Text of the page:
Aversion Part 3
This week we continue with the five hindrances. The five hindrances are common mental states that arise in our practice and lives that can impede our practice. They have been observed and taught as part of Buddhist studies.
In teaching about the five hindrances, Sharon Salzberg quotes the Buddha, he says, “Our minds are naturally radiant and pure, our minds are shining. It is because of visiting forces that we suffer.”
The five hindrances (grasping, aversion, sleepiness, restlessness and doubt), are guests in our home. They are just visitors. Sharon Salzberg says that they may visit a lot or even continuously, but they are still visitors.
Naturally, as human beings, we become identified with these visitors and we take them personally. We think we are right or wrong, good or bad depending on who is showing up at our house on any given day. When we see ourselves as bad and horrible, these states pull us in and distort our perception and make us stuck.
Aversion is anything that you don’t like or don’t want. As yogis we have plenty of opportunity to experience aversion as we confront experiences that we don’t want or that we push away on our yoga mats whether they be physical, emotional, mental, energetic or spiritual. You may not like a yoga posture, you might feel resistance to a certain emotional tone such as anger or frustration, you may push away the very common experience of a mind that chooses to go over and over something that is bothering you, you might fight fatigue, or you may even experience some resistance to the concepts that are being offered through the teachings.
Aversion is most commonly described as anger, hatred, rage, jealousy, and fear. I find when they are described this way it is easy to not identify with them. In truth, we all experience more subtle forms of aversion on our yoga mats and throughout our day. Check in with irritation, impatience, boredom, annoyance, frustration, resentment and sorrow. These are normal parts of our yoga practice and our lived experience.
I think in the context of our yoga practice, it is important to note the distinction between aversion and a safe yoga practice. There may be certain yoga poses that you avoid or modify to keep your body safe because of illness or injury or to avoid injury or illness, but it may not necessarily indicate an aversion to the yoga pose or practice. On the other hand, you may actually experience aversion on a mental level should you experience irritation, impatience, boredom, annoyance, frustration, or upset mentally when you take a modification to keep yourself safe.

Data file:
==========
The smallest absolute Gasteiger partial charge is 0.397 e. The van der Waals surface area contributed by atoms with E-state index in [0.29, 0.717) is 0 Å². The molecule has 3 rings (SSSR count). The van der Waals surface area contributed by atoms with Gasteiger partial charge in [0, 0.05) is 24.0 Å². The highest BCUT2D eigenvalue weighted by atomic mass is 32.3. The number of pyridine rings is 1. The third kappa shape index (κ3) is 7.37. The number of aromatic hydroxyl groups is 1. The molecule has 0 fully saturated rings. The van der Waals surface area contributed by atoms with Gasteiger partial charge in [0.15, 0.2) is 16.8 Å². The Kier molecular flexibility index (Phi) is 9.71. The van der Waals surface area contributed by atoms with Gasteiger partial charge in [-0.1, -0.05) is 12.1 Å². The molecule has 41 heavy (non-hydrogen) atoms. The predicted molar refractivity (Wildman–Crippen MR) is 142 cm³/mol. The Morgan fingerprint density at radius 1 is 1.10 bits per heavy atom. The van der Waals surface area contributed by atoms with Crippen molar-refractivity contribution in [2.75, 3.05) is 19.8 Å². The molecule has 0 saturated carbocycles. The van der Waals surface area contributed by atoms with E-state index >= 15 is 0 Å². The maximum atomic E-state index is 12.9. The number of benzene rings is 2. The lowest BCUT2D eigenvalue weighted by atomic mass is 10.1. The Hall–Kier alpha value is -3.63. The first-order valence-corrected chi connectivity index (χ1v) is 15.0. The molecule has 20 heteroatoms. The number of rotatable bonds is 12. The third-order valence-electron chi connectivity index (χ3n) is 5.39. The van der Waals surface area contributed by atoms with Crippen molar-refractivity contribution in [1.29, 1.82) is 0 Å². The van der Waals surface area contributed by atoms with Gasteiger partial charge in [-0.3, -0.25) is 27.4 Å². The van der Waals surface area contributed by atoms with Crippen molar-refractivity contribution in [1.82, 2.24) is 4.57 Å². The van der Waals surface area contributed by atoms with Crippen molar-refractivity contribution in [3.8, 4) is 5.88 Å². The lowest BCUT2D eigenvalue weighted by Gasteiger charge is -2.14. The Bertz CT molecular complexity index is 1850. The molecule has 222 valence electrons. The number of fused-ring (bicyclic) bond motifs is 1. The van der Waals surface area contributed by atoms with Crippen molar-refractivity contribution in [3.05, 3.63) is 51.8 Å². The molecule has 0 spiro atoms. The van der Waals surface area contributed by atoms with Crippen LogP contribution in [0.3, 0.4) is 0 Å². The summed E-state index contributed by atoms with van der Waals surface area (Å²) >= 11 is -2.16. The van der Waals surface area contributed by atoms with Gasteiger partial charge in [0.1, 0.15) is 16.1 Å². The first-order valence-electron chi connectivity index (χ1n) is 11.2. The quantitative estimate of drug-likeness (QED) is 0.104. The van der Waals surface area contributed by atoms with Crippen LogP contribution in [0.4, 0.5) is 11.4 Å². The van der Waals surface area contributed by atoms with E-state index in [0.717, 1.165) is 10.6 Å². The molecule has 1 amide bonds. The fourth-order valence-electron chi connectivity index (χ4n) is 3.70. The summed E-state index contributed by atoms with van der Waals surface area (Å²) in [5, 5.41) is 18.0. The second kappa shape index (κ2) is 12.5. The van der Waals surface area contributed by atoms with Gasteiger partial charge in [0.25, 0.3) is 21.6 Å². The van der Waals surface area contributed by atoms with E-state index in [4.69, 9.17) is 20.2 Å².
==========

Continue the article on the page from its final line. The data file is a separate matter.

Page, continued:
We can bring our moment to moment awareness to check in during our yoga practice. When we observe and are open to the unpleasant emotions, we can notice the feeling and embrace irritation, impatience, boredom, annoyance, frustration, resentment and sorrow with compassion and loving attention. Attention to aversion asks us to be present rather than run away and hide.
When aversion arises, we can remember it is not personal, it is a visiting force of our mind. It has simply clouded our mind and distorted our vision of our present moment experience. It is a gift to remind us of how we are not accepting things as they are and trying to make things better for us. We can notice how we are trying to change reality and exert control. When aversion arises, we bring loving kindness, compassion and forgiveness to this temporary state of mind.
Props Needed: yoga strap, yoga block, blanket
Yoga Postures/Asanas: keyhole stretch or figure four stretch, pigeon pose or eka pada rajakapotasana, Downward Facing Dog or Adho Mukha Svanasana, Standing Pigeon Pose or Standing Figure Four Pose, Dolphin Pose or Makarasana, King Pigeon, Cow’s Face Twist or Gomukhasana Twist, Cow’s Face Pose or Gomukhasana, Ardha Gomukhasana or Half Cow’s Face Pose Forward Fold, Savasana or Corpse Pose
Metta Hour Podcast with Sharon Salzberg The Five Hindrances
Jack Kornfield: Bringing Home the Dharma: Awakening Right Where You Are
Five Minute Dharma Talk with Jay Forest on the Aversion: click here
Lokah Samastah Sukhino Bhavantu
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Today’s question to answer in the comments is: What yoga pose do you avoid the most and why? I asked this earlier this week on Facebook and it was a fascinating discussion. 🙂
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If you would like more support in how to do one of the yoga poses I heard you avoided the most safely, crow pose, then I would recommend our crow pose class in our membership community.
It is a 30 minute class that explores fear on the yogic and spiritual path with bakasana, crow pose.
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Namaste Yoga 321 Photos of Yoga Pose